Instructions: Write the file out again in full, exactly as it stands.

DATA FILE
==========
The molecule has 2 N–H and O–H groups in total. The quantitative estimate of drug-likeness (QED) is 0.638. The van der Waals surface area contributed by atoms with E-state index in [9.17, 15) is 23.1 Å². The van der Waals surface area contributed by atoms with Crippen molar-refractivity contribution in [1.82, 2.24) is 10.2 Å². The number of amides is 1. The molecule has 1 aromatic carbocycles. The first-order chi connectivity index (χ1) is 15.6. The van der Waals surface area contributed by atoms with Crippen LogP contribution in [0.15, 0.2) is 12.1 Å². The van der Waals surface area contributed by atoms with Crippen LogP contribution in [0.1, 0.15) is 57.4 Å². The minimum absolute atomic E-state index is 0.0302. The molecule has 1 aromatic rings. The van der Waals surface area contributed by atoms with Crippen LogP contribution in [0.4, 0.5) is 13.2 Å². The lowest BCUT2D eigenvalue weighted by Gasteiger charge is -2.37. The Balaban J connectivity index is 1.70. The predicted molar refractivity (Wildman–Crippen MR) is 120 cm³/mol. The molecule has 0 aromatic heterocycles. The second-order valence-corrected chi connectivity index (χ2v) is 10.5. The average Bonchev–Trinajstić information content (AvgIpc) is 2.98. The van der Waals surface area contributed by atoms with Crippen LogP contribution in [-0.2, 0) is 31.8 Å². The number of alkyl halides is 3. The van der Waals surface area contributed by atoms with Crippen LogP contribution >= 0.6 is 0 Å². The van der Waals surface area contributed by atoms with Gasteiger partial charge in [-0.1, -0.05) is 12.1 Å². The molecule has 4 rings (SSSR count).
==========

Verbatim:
The molecule has 2 N–H and O–H groups in total. The quantitative estimate of drug-likeness (QED) is 0.638. The van der Waals surface area contributed by atoms with E-state index in [9.17, 15) is 23.1 Å². The van der Waals surface area contributed by atoms with Crippen molar-refractivity contribution in [1.82, 2.24) is 10.2 Å². The number of amides is 1. The molecule has 1 aromatic carbocycles. The first-order chi connectivity index (χ1) is 15.6. The van der Waals surface area contributed by atoms with Crippen LogP contribution in [0.15, 0.2) is 12.1 Å². The van der Waals surface area contributed by atoms with Crippen LogP contribution in [0.1, 0.15) is 57.4 Å². The minimum absolute atomic E-state index is 0.0302. The molecule has 1 aromatic rings. The van der Waals surface area contributed by atoms with Crippen LogP contribution in [0.4, 0.5) is 13.2 Å². The lowest BCUT2D eigenvalue weighted by Gasteiger charge is -2.37. The Balaban J connectivity index is 1.70. The predicted molar refractivity (Wildman–Crippen MR) is 120 cm³/mol. The molecule has 0 aromatic heterocycles. The second-order valence-corrected chi connectivity index (χ2v) is 10.5. The average Bonchev–Trinajstić information content (AvgIpc) is 2.98. The van der Waals surface area contributed by atoms with Crippen LogP contribution in [-0.2, 0) is 31.8 Å². The number of alkyl halides is 3. The van der Waals surface area contributed by atoms with Crippen LogP contribution >= 0.6 is 0 Å². The van der Waals surface area contributed by atoms with Gasteiger partial charge in [-0.1, -0.05) is 12.1 Å². The molecule has 4 rings (SSSR count).